We all know that laughter can help to heal in some way, but as for it being a prescribed medicine, we are a long way from proving this in any credible form. Many of the stories that we have are a one-off and are interesting, but because they are one-off they are just that: stories.
Evidence Based Practice (EBP) is when a university, or research unit from a hospital, gets involved in a lengthy, expensive, and time-consuming research study, to prove what they believe to be true. Once they have done this, they try to get it published, usually by a medical journal. Once it has been published, then it is often seen to be credible and can be taken seriously.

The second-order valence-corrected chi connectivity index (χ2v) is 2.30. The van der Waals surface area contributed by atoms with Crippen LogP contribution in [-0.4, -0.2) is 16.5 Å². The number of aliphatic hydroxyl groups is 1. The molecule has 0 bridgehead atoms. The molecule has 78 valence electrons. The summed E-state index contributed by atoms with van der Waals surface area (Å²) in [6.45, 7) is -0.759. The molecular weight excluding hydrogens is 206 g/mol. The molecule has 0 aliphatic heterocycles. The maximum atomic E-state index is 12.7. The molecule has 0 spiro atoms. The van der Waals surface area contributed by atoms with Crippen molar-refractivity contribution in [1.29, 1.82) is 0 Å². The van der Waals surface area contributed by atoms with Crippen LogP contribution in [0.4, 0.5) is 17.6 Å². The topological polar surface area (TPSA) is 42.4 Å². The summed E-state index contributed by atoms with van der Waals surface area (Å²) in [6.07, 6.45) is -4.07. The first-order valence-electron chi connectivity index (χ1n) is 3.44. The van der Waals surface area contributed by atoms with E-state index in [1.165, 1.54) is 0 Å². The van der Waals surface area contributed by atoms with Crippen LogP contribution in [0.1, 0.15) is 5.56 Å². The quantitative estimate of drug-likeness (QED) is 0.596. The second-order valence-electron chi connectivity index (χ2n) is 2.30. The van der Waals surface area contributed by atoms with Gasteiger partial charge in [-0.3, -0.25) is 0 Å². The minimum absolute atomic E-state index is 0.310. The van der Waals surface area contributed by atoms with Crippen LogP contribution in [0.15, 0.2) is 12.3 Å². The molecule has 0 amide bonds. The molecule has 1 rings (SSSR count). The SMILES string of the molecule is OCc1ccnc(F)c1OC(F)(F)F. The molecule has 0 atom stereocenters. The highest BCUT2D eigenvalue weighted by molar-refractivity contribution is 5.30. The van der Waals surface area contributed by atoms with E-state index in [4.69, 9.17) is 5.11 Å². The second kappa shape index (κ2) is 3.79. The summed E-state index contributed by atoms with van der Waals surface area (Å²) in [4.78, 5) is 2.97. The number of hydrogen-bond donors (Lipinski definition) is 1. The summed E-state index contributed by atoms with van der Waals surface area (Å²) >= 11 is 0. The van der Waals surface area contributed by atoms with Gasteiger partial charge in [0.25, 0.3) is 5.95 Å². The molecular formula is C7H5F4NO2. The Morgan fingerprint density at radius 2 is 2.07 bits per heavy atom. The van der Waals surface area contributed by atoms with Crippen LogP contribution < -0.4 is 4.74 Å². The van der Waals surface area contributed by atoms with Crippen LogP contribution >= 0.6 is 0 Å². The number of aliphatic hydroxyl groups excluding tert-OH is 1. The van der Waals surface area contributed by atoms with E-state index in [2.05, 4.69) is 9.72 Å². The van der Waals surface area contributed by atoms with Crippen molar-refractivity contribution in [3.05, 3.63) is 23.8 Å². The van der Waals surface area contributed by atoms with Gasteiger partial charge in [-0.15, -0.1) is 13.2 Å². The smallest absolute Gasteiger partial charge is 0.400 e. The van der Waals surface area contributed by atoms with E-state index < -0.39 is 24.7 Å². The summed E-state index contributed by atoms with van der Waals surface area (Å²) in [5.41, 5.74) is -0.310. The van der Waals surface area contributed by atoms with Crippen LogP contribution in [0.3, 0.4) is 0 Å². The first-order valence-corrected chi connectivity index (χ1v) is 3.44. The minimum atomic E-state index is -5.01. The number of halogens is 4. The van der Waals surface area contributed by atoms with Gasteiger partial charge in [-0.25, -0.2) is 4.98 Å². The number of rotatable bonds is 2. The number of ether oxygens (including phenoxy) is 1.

Practice Based Evidence (PBE) on the other hand, is where a lot of evidence is gathered to show that practically, something may have value, even though it is not yet proven. One of the many benefits of PBE is that someone may see it, and use it as the basis to carry out an EBP.
This is the first PBE Survey ever done. The purpose is to assess the impact of laughter in being able to reduce the use of medication for someone experiencing depression or anxiety.
We aim to:
- Provide practice-based evidence to show the benefits of laughter for people with mental illness.
- Show the value of laughter as a complementary medicine to health professionals.
- Encourage research organizations to conduct a study based on our findings.